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Old 08-04-2017, 03:36 PM
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Location: nebraska
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Quote:
Originally Posted by Leigh View Post
I make a wide variety of healthy foods (a protein, a carb, 2 veggies or a fruit and a veggie, and milk at lunch). It could be hotdish, prime rib, shrimp scampi, tacos, or ham and cheese sandwiches. I don't plan meals around picky eating. I serve them and they decide whether to eat it or not. I would not serve chips, I would not serve hot dogs, and chicken nuggets are a rare treat around here. The only way that kids get out of that picky rut is to try new things. My OWN kid had broccoli served to him at least 30 times before picking it up one day, taking a bite and saying "MMMMM, broccoli! Thanks, Mom!" (he was 2 at the time).

I have another kid whose mom admits that she has never served him a vegetable at home because she, her husband, and her other 2 kids don't like them. They eat processed, easy to cook or microwave meals and a lot of fast food at home. I put vegetables on his plate every day. He used to get mad and take his plate straight to the trash the moment I gave it to him and dump it out. I didn't say a word. When he asked for something to eat as soon as lunch was cleaned up, I just told him that I JUST gave him lunch, and we'll have snack in 3 hours. Sometimes, he did the same at snack, and when his mom showed up, he would BEG for junk food to take home with him (my husband has pop tarts and chips in the cupboard, and he knows it). I told him that he could eat at supper, and that I already gave him snack. One day, he started eating, and now he asks me to make him green beans (his new favorite food) or to make bean burritos.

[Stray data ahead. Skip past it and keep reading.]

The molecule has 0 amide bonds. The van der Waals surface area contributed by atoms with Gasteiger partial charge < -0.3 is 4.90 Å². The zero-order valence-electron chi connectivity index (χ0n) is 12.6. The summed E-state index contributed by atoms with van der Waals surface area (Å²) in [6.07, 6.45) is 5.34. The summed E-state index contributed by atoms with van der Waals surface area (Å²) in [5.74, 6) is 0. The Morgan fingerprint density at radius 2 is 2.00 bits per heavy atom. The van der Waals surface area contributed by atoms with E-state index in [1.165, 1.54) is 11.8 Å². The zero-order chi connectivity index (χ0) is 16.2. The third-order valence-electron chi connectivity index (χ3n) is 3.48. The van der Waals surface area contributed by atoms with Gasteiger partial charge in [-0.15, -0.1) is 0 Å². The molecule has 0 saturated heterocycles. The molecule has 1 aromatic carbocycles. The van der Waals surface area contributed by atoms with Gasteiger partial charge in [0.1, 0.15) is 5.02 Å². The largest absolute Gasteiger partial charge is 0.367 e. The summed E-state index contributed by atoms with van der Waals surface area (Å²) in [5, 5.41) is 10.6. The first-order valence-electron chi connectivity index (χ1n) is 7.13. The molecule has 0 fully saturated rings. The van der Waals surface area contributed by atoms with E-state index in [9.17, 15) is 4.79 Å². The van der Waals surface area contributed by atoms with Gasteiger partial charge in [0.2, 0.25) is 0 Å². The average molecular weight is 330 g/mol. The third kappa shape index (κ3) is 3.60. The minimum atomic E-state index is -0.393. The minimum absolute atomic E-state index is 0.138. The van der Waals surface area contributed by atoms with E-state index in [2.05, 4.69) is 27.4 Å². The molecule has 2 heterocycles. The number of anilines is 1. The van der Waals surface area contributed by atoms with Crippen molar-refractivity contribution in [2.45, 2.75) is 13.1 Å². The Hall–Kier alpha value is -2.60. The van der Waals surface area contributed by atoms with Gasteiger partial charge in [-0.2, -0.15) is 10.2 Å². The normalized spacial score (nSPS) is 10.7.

That said, some kids have LEGIT food issues. I have a girl who threw up one day after lunch because she thought her beef enchiladas had fish in them (they did not). She is so averse to seafood that she will vomit. I had a kid years ago who was the same way with mashed potatoes, of all things! When I have kids like that, I'll serve them an alternative. Some kids have other issues that require feeding therapy. I'll accommodate that. I just won't do so with kids who are holding out for junk food.
We have a policy that to get seconds you need to try a bite of everything. The only exception we ever made was boy who threw up when he ate pudding. I think it was a texture issue, but if he put it in his mouth he vomited. I thought every kid liked pudding because it's sweet, but nope!
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